From the 18th century, the Bene Israel began a lengthy process of bringing their practices in line with other Jewish communities around the world. They were aided by their contact with the British in India, the resultant move to Mumbai (then Bombay) and other cities, and access to the English language and higher education.

Joseph Ezekiel Rajpurkar (1834-1905) taught Hebrew at the Wilson College in Bombay; Dr. E. Moses became mayor of Bombay in 1937, and Nissim Ezekiel (1924-2004) became poet laureate of India. The ultimate outcome of Jewish identification was the emigration of the majority of the community to Israel. But in the 1960s, the Bene Israel were not accepted by Israels Chief Rabbinate as full Jews and staged a large sit-down strike until their status was ratified.

The settlement of the Cochin Jews in Kerala, in southwest India, is ancient. One theory holds that they arrived in the first century C.E. when Saint Thomas (d. 53 C.E.) brought Christianity to India. Copperplates note that the local ruler, Bhaskara Ravi Varman (962-1020), granted 72 privileges to the Jewish Cochin leader, Joseph Rabban.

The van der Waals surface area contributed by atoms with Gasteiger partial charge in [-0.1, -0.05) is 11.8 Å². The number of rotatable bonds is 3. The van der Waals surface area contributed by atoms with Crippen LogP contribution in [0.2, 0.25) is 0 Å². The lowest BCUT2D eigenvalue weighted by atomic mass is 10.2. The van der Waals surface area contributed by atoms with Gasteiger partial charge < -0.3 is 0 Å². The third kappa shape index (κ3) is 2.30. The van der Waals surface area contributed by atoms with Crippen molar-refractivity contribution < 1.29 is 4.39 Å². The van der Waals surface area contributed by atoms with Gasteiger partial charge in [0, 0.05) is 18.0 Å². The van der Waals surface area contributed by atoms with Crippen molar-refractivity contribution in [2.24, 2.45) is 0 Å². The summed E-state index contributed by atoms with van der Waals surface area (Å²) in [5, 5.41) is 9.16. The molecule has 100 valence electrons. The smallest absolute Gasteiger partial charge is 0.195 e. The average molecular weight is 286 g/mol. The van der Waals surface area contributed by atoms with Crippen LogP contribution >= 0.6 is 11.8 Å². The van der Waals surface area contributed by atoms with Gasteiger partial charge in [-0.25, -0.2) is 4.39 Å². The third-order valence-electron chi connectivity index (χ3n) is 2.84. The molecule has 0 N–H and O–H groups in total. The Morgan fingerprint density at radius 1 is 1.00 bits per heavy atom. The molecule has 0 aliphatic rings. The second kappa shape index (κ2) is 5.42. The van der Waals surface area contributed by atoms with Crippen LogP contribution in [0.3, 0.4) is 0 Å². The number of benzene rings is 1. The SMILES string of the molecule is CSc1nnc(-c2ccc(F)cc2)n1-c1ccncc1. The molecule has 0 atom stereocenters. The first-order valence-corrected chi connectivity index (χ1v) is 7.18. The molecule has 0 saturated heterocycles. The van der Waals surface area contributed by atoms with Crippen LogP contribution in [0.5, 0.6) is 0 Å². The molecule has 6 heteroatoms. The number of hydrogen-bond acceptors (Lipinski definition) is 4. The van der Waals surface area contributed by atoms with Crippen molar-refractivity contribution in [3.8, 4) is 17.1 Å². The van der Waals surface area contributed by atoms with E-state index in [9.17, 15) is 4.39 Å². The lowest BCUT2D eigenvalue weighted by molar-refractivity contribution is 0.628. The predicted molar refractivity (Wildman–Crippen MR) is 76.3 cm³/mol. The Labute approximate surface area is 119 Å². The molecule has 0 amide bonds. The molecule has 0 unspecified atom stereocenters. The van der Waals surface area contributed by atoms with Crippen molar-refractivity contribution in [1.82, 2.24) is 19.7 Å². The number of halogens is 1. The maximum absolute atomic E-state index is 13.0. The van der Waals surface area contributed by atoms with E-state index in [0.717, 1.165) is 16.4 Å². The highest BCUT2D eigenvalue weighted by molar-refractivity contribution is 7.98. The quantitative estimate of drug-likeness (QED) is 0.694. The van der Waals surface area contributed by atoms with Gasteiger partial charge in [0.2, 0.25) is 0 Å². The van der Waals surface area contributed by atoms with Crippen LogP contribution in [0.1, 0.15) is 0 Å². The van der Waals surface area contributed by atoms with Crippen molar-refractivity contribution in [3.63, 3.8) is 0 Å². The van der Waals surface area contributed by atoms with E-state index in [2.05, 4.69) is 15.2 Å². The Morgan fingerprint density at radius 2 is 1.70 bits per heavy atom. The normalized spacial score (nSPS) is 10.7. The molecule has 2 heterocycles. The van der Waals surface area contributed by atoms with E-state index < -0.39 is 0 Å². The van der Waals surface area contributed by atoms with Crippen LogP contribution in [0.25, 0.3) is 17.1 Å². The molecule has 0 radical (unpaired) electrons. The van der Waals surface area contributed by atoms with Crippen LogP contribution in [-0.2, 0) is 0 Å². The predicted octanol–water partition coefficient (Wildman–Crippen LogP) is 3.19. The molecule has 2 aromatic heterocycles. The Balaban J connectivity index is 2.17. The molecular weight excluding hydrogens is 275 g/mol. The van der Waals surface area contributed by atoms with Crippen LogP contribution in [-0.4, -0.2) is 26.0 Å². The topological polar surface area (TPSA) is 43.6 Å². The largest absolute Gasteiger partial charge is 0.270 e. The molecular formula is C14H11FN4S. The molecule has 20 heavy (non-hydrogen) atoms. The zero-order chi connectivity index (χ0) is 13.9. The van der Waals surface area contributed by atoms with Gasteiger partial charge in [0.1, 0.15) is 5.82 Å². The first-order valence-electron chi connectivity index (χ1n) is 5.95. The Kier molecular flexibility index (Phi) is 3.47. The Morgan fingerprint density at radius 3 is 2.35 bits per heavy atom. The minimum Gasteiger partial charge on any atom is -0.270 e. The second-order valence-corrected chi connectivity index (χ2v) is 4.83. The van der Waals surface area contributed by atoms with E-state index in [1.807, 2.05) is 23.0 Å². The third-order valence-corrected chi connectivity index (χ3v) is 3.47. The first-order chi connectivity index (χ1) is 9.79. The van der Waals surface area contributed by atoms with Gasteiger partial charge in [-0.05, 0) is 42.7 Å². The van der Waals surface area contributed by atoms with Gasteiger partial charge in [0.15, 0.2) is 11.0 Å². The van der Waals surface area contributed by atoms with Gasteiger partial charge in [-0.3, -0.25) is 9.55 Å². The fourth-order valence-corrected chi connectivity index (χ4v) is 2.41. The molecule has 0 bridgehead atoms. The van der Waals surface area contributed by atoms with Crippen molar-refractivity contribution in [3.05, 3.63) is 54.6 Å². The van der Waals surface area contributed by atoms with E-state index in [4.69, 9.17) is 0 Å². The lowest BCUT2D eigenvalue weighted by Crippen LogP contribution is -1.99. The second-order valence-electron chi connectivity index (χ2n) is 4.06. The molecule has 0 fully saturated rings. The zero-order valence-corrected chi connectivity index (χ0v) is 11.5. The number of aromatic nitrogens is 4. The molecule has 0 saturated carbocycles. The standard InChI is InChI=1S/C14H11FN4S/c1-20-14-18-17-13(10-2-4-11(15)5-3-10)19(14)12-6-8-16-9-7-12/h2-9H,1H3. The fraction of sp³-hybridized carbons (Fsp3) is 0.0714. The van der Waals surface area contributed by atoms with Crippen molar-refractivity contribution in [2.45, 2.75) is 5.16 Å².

Babu, guardian of the Cochin synagogue in Ernakulam, southern India.Credit: Shalva Weil

During the Portuguese period after the arrival of Vasco da Gama (c. 1460-1524) in India, European and other Jews settled on the Malabar coast. In 1568, the Paradesi (Malayalam; foreigners) established a synagogue in Mattancherry, Cochin.

One member of that community was Ezekiel Rahabi (1694-1771), who acted as the principal merchant for the Dutch in Cochin and signed his memoranda in Hebrew. The Paradesi Synagogue will celebrate its 450th anniversary this year. Today, only five Paradesi Jews remain in Cochins Jew Town, while a few other Malabari Jews remain in Kerala. The majority of the Cochin Jews emigrated to Israel in 1954.

And all the way to Shanghai

Attendees at the first international symposium of India's Baghdadi Jews.Credit: Shalva Weil